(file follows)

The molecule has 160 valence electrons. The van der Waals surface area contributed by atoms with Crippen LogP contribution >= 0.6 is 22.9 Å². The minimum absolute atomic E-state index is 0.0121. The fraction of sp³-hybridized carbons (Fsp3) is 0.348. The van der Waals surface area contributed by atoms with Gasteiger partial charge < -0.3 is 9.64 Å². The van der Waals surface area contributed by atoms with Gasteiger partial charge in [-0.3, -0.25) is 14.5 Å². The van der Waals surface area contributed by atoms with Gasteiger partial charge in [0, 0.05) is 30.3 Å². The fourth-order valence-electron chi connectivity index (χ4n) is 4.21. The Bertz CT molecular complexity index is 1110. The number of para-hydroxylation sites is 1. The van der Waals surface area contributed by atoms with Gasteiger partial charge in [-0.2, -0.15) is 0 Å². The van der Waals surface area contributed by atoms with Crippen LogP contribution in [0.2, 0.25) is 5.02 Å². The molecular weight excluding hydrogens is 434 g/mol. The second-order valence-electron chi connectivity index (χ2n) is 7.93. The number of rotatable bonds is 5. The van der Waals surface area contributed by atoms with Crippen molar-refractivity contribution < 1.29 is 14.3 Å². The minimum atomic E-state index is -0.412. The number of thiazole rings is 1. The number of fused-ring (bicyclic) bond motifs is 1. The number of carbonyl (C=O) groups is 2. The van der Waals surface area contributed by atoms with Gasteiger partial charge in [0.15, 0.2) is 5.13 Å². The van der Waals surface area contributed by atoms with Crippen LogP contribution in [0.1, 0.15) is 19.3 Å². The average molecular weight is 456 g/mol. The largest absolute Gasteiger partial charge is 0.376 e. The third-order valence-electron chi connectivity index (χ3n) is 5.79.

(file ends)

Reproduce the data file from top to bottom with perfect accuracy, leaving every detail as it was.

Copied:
The molecule has 160 valence electrons. The van der Waals surface area contributed by atoms with Crippen LogP contribution >= 0.6 is 22.9 Å². The minimum absolute atomic E-state index is 0.0121. The fraction of sp³-hybridized carbons (Fsp3) is 0.348. The van der Waals surface area contributed by atoms with Gasteiger partial charge < -0.3 is 9.64 Å². The van der Waals surface area contributed by atoms with Gasteiger partial charge in [-0.3, -0.25) is 14.5 Å². The van der Waals surface area contributed by atoms with Gasteiger partial charge in [0, 0.05) is 30.3 Å². The fourth-order valence-electron chi connectivity index (χ4n) is 4.21. The Bertz CT molecular complexity index is 1110. The number of para-hydroxylation sites is 1. The van der Waals surface area contributed by atoms with Gasteiger partial charge in [-0.2, -0.15) is 0 Å². The van der Waals surface area contributed by atoms with Crippen LogP contribution in [0.2, 0.25) is 5.02 Å². The molecular weight excluding hydrogens is 434 g/mol. The second-order valence-electron chi connectivity index (χ2n) is 7.93. The number of rotatable bonds is 5. The van der Waals surface area contributed by atoms with Crippen molar-refractivity contribution < 1.29 is 14.3 Å². The minimum atomic E-state index is -0.412. The number of thiazole rings is 1. The number of fused-ring (bicyclic) bond motifs is 1. The number of carbonyl (C=O) groups is 2. The van der Waals surface area contributed by atoms with Gasteiger partial charge in [0.15, 0.2) is 5.13 Å². The van der Waals surface area contributed by atoms with Crippen LogP contribution in [0.1, 0.15) is 19.3 Å². The average molecular weight is 456 g/mol. The largest absolute Gasteiger partial charge is 0.376 e. The third-order valence-electron chi connectivity index (χ3n) is 5.79.